We frequently tell clients and prospective clients that no matter what kind of business you own and no matter how much time you’d like to spend developing your products or providing your services, the thing that will take up most of your time as an entrepreneur is really marketing. You have to let potential customers and clients know about your products or services and why they should choose you over the competition. But how much can you really say about the competition in your advertising materials?
Being an entrepreneur requires you to wear many hats. Not only do you have to provide a great product or service, but you’re also responsible for all of the financial details like setting prices, learning how to use accounting software, managing expenses; long term strategic planning, especially if you plan to grow the business; and human resources and the never-ending challenging of managing people. But no matter what kind of business you run, it seems like your “real” job is sales and marketing. After all, none of the other staff matters if you can’t get customers or clients to buy what you’re selling.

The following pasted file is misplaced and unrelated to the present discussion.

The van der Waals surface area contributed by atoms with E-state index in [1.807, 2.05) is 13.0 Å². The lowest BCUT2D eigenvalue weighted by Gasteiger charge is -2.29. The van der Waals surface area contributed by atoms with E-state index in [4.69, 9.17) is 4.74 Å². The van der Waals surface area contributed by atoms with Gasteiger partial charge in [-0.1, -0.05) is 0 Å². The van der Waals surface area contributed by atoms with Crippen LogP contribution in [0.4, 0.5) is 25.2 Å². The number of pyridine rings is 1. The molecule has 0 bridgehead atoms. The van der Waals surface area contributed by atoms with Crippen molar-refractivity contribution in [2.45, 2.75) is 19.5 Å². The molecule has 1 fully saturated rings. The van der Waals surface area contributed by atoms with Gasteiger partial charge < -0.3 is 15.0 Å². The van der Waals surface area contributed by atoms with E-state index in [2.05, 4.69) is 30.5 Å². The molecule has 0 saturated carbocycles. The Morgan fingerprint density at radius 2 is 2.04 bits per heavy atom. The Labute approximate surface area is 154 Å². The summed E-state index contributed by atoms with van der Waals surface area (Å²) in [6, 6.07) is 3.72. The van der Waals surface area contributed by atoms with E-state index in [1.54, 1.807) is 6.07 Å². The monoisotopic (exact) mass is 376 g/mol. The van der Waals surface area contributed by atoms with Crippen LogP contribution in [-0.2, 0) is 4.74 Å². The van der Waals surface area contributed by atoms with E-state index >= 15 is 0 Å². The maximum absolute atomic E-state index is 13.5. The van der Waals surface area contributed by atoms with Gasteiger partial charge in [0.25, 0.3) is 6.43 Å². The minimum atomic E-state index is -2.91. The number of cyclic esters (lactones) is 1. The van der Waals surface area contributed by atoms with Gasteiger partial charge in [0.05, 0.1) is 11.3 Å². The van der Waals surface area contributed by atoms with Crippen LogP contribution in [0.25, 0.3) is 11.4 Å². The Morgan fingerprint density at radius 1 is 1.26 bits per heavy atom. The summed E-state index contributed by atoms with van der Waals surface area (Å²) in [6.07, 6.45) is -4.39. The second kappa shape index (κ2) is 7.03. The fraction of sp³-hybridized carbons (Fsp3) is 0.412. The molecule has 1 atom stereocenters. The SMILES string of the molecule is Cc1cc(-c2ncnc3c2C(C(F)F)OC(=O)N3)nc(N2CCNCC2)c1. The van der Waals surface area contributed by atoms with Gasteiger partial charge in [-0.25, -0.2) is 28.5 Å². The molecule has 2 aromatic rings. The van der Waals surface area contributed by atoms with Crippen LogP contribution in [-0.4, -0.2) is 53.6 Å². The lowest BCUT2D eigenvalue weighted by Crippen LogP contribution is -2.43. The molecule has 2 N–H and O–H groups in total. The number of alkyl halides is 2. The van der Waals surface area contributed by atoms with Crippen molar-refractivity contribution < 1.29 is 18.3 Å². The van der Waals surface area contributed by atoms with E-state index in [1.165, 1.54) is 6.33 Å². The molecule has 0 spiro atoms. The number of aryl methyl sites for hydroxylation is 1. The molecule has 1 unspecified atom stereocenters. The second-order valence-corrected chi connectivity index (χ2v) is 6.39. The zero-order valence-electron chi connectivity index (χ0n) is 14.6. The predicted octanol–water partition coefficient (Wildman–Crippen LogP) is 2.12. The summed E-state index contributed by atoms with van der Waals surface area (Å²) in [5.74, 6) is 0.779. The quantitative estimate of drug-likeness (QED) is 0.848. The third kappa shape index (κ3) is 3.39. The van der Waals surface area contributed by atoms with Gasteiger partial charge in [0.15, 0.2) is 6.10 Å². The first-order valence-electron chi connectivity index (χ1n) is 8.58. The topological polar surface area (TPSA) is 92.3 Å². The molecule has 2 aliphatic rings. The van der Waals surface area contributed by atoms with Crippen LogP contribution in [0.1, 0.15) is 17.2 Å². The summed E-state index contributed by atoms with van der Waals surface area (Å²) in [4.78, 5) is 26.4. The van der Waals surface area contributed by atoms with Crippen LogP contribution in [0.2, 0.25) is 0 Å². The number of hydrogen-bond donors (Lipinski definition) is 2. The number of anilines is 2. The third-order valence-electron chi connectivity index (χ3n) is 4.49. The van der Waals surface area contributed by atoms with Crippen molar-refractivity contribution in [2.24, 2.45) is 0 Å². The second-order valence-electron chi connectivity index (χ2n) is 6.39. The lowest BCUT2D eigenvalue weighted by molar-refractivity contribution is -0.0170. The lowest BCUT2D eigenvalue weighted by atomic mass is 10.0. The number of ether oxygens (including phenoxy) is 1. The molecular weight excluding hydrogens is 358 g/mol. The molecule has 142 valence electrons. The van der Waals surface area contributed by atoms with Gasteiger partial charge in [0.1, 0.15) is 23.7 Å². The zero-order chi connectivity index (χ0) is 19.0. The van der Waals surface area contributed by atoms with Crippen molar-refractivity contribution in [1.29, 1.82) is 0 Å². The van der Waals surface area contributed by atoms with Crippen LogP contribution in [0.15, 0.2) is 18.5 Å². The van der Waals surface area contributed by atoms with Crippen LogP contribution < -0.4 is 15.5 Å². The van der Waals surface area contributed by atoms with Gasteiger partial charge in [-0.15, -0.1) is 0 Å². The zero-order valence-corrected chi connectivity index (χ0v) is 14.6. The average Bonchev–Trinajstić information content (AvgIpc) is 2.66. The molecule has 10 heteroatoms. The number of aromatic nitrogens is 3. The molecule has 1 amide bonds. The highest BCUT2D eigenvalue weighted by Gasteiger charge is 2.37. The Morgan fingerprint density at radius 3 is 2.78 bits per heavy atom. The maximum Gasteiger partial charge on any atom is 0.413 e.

As a law firm, we can’t solve all of your marketing problems. But we can make sure your marketing plan doesn’t land your business in legal trouble. Like most things legal, advertising isn’t covered by a single law with simple rules but instead by a complex framework created by federal, state, and local laws, industry regulations, and common law restrictions on commercial speech. In this series, we’re looking at just what small businesses should know about advertising laws.